The Family History Library (FHL), the New England Historic Genealogical Society, and the Bureau of Vital Records each have card files and microfilmed collections of New Hampshire vital statistics on file. Many of those records have been compiled and alphabetically arranged, based on early vital records from New Hampshire’s various towns. That compilation includes many pre-1905 vital records for the state, but not all town records are included, since some towns did not submit their records to the Bureau of Vital Records. So, researchers should still check the official records of the town clerk in the town of interest.
The Bureau of Vital records has files that include divorce records beginning in the 1870s and ending in 1948. They also have marriage and death records for those same years, as well as all recorded birth records for the state prior to 1901. There are some statutory restrictions for getting access to New Hampshire birth records. However, records can be searched in the city or town clerk’s office, if applicable.
Sometimes children were not given a name when they were born. Children named after the fact were listed in the records of the city or town offices after the fact. That occurred a lot in the latter part of the 1800s. There were also cases, especially among French-Canadians, where children were given a different name when Baptized than they were given in the state records. Those baptismal names were usually “Marie” or “Joseph,” depending on whether the child was male or female.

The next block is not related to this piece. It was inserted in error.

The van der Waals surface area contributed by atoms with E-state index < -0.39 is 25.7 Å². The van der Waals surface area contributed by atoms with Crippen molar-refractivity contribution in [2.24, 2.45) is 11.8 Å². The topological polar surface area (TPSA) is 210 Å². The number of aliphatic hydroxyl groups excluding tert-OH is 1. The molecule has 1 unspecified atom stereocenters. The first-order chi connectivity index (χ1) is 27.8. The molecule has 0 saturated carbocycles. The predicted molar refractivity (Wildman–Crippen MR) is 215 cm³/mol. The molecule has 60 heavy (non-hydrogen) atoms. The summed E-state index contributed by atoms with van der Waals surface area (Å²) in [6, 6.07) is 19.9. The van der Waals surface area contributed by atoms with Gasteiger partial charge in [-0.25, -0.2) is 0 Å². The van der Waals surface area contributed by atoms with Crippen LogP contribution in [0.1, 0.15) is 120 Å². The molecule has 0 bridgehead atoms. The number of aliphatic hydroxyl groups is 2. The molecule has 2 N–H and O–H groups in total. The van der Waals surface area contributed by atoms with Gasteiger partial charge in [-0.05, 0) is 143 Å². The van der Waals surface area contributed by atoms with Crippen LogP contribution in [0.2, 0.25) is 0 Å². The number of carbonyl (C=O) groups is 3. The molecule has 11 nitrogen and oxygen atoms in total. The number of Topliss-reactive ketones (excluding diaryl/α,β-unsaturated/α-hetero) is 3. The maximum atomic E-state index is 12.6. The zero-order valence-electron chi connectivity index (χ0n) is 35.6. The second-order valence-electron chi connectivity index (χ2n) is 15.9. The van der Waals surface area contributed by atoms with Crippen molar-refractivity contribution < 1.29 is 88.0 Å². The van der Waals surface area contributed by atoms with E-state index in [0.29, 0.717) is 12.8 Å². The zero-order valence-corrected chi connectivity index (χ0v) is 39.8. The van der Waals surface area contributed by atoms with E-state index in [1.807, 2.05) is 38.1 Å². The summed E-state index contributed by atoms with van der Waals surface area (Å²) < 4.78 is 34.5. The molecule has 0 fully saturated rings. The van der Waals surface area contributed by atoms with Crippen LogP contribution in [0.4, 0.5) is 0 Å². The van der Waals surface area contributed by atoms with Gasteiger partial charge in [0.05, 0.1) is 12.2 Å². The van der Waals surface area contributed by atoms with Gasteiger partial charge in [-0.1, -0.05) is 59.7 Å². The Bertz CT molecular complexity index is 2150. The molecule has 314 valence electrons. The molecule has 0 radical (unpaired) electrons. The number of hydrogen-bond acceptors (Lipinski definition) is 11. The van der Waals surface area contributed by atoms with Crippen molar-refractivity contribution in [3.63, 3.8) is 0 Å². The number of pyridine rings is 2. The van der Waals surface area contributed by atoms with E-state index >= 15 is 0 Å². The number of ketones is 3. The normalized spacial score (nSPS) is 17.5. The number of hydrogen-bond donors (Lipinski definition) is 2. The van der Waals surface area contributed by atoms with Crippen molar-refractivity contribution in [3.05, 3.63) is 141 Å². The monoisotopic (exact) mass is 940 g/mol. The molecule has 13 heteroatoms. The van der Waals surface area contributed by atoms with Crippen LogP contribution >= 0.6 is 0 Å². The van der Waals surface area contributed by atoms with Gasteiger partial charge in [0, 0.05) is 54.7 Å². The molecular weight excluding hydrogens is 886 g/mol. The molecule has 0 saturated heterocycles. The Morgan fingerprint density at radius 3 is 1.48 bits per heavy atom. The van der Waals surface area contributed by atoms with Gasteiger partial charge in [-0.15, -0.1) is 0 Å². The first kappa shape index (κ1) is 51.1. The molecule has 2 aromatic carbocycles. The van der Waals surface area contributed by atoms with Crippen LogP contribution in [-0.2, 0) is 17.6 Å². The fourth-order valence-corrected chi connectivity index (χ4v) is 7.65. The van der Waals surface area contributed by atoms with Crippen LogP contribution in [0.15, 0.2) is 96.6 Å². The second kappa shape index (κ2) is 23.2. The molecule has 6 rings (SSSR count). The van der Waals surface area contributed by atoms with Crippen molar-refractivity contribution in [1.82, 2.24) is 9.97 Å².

Several New Hampshire towns have printed vital records available. Those towns are: Colebrook (1873-86), Croydon (to 1900), Danville (1760-1886), Dover (1640-1850), Hampton (to 1900), Hampton Falls (to 1899), Keene (1742-1881), Laconia Marriages (1826-92), Londonderry (to 1910), South Hampton (1743-1886).
Priscilla Hammond prepared several vital record typescripts of records from towns in southeastern New Hampshire. The New Hampshire Historical Society has those records on file. Some can also be found at the New England Historic Genealogical Society. Annual town reports were created. Each one contains the previous year’s vital records for the town. The New Hampshire State Library has a complete record of those files. Each city or town clerk’s office also has their particular records on file.
The Works Progress Administration (WPA) completed an every-name card index for pre-1850 town records on microfilm at about the same times that the New Hampshire town records microfilming project was finished. Records from as far back as 1640 include some marriages, births, and deaths. However, those records are incomplete and recorded in inconsistent ways. The New Hampshire State Library is home to the original card index for those records. The FHL and the New England Historic Genealogical Society each have the WPA index and the town records on microfilm. However, it is important to note that the town of Exeter was not included in the index.
Searchable New Hampshire Vital Records Databases and Links